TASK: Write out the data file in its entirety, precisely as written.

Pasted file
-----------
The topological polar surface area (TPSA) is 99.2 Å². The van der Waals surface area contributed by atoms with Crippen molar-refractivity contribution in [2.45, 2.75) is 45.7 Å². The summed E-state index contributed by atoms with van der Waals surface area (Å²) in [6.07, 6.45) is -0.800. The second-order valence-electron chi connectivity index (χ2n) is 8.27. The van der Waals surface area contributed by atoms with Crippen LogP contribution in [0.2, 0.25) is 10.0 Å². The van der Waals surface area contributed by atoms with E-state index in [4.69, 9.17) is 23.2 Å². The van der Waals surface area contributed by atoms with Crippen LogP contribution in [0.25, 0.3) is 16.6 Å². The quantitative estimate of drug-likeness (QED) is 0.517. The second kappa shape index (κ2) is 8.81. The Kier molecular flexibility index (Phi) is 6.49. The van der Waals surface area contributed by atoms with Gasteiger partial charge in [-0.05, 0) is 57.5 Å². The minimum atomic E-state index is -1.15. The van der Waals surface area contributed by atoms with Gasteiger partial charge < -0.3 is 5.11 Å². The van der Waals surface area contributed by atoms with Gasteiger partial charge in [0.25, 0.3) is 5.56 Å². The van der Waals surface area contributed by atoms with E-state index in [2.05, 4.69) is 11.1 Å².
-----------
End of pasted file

The topological polar surface area (TPSA) is 99.2 Å². The van der Waals surface area contributed by atoms with Crippen molar-refractivity contribution in [2.45, 2.75) is 45.7 Å². The summed E-state index contributed by atoms with van der Waals surface area (Å²) in [6.07, 6.45) is -0.800. The second-order valence-electron chi connectivity index (χ2n) is 8.27. The van der Waals surface area contributed by atoms with Crippen LogP contribution in [0.2, 0.25) is 10.0 Å². The van der Waals surface area contributed by atoms with E-state index in [4.69, 9.17) is 23.2 Å². The van der Waals surface area contributed by atoms with Crippen LogP contribution in [0.25, 0.3) is 16.6 Å². The quantitative estimate of drug-likeness (QED) is 0.517. The second kappa shape index (κ2) is 8.81. The Kier molecular flexibility index (Phi) is 6.49. The van der Waals surface area contributed by atoms with Gasteiger partial charge in [-0.05, 0) is 57.5 Å². The minimum atomic E-state index is -1.15. The van der Waals surface area contributed by atoms with Gasteiger partial charge < -0.3 is 5.11 Å². The van der Waals surface area contributed by atoms with Gasteiger partial charge in [0.25, 0.3) is 5.56 Å². The van der Waals surface area contributed by atoms with E-state index in [2.05, 4.69) is 11.1 Å².